But a bird that stalks
down his narrow cage
can seldom see through
his bars of rage
his wings are clipped and   
his feet are tied
so he opens his throat to sing.

The caged bird sings   
with a fearful trill   
of things unknown   
but longed for still   
and his tune is heard   
on the distant hill   
for the caged bird   
sings of freedom.

“Caged Bird” from Shaker, Why Don't You Sing? Copyright © 1983 by Maya Angelou. Published by Random House, Inc.

source: The Poetry Foundation

I speak to the Black experience, but I am always talking about the human condition — about what we can endure, dream, fail at and survive.

Maya Angelou

It's one of the greatest gifts you can give yourself, to forgive.

 Maya Angelou

Morning Grace

If today I follow death,
go down its trackless wastes,
salt my tongue on hardened tears
for my precious dear time’s waste
along that promised cave in a headlong
Will you
to mourn for

from Complete Collected Poems of Maya Angelou, 1994, Random House, Inc.


Farley Mowat 

Iconic Canadian author, environmentalist and activist Farley Mowat has died at age 92 on May 6 2014 in Port Hope, Ontario.
Farley Mowat was born in Belleville, Ontario, in 1921, the son of a librarian, and grew up in Belleville, Richmond Hill, Trenton, Windsor, Saskatoon and Toronto. At the age of 13 the budding environmentalist founded a newsletter, Nature Lore, and wrote a weekly column on birds for the Saskatoon Star-Phoenix.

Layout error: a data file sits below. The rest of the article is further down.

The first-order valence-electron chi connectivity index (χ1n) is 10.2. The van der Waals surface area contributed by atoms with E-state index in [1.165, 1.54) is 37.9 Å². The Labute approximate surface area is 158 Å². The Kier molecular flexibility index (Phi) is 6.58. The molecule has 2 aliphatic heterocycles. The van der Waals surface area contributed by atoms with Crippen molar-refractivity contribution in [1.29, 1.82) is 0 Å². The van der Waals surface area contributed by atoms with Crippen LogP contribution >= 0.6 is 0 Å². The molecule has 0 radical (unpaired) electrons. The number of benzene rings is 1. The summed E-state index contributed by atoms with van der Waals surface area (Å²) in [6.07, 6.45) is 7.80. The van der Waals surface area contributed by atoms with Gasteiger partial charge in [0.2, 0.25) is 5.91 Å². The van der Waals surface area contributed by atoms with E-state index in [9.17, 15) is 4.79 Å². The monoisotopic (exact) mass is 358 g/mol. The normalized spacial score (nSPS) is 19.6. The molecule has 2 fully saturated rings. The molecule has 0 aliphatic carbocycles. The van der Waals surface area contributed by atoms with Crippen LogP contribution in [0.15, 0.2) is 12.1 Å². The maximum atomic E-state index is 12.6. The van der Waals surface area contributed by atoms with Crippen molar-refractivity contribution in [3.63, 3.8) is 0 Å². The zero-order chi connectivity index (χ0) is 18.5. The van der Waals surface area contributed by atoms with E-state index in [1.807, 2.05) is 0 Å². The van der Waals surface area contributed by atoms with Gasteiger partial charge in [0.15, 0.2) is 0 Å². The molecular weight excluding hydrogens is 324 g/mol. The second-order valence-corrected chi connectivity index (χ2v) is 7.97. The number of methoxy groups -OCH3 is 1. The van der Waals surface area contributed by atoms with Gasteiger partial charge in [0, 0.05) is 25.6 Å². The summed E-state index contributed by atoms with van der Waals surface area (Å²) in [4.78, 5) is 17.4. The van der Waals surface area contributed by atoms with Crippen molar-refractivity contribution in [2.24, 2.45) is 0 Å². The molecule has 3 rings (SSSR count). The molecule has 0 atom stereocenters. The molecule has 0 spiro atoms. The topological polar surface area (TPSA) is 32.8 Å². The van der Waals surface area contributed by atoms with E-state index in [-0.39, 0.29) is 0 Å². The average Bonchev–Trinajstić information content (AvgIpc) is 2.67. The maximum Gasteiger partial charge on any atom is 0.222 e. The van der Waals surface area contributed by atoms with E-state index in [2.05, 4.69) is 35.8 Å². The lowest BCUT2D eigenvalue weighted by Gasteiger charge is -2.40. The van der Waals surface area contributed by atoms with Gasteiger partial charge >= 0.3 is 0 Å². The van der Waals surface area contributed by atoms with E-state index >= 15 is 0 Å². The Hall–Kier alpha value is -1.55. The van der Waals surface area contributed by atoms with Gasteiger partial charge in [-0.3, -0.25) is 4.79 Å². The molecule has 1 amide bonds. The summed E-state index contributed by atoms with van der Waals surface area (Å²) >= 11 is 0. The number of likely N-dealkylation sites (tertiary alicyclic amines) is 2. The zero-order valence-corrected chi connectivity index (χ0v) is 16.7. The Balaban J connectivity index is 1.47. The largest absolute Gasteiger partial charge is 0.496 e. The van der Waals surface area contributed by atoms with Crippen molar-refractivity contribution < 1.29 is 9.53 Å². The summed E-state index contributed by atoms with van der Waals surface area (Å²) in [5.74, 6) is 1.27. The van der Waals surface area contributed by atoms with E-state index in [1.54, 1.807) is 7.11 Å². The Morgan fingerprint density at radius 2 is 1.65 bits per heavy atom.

He served in the Second World War from 1940 to 1945, taking part in the invasion of Sicily and later mainland Italy before working as an intelligence officer in the Netherlands in 1945.
Through his writing about nature and animals, he became an ardent environmentalist.
For the last 25 years he’s been the international chair of the Sea Shepherd Conservation Society.

His best-known book is Never Cry Wolf, 1963. One of his admirers said, “NEVER CRY WOLF has been attacked as being more fable than fact, and this may be true. Mowat has often said that he prefers not to let facts get in the way of the truth, and there is no question that he wanted his readers to come to love these generally benighted creatures.”